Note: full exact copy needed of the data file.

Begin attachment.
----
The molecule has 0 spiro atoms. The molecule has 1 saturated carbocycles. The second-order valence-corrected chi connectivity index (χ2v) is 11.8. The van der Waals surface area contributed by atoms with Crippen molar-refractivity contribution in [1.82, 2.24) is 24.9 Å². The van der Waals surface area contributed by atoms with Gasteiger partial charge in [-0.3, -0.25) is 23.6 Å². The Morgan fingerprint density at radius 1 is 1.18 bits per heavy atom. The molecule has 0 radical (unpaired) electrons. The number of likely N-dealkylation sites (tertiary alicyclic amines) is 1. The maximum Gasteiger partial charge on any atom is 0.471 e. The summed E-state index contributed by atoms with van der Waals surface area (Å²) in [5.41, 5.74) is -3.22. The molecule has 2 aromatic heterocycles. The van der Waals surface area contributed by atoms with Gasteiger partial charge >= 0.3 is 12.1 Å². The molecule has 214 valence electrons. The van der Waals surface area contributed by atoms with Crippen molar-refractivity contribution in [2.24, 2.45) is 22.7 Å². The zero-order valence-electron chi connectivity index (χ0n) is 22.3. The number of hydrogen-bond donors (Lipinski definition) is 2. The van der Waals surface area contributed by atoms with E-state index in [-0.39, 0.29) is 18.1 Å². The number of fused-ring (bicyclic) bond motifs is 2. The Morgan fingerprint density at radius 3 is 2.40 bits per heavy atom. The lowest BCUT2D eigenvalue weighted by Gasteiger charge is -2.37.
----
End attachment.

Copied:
The molecule has 0 spiro atoms. The molecule has 1 saturated carbocycles. The second-order valence-corrected chi connectivity index (χ2v) is 11.8. The van der Waals surface area contributed by atoms with Crippen molar-refractivity contribution in [1.82, 2.24) is 24.9 Å². The van der Waals surface area contributed by atoms with Gasteiger partial charge in [-0.3, -0.25) is 23.6 Å². The Morgan fingerprint density at radius 1 is 1.18 bits per heavy atom. The molecule has 0 radical (unpaired) electrons. The number of likely N-dealkylation sites (tertiary alicyclic amines) is 1. The maximum Gasteiger partial charge on any atom is 0.471 e. The summed E-state index contributed by atoms with van der Waals surface area (Å²) in [5.41, 5.74) is -3.22. The molecule has 2 aromatic heterocycles. The van der Waals surface area contributed by atoms with Gasteiger partial charge >= 0.3 is 12.1 Å². The molecule has 214 valence electrons. The van der Waals surface area contributed by atoms with Crippen molar-refractivity contribution in [2.24, 2.45) is 22.7 Å². The zero-order valence-electron chi connectivity index (χ0n) is 22.3. The number of hydrogen-bond donors (Lipinski definition) is 2. The van der Waals surface area contributed by atoms with E-state index in [-0.39, 0.29) is 18.1 Å². The number of fused-ring (bicyclic) bond motifs is 2. The Morgan fingerprint density at radius 3 is 2.40 bits per heavy atom. The lowest BCUT2D eigenvalue weighted by Gasteiger charge is -2.37.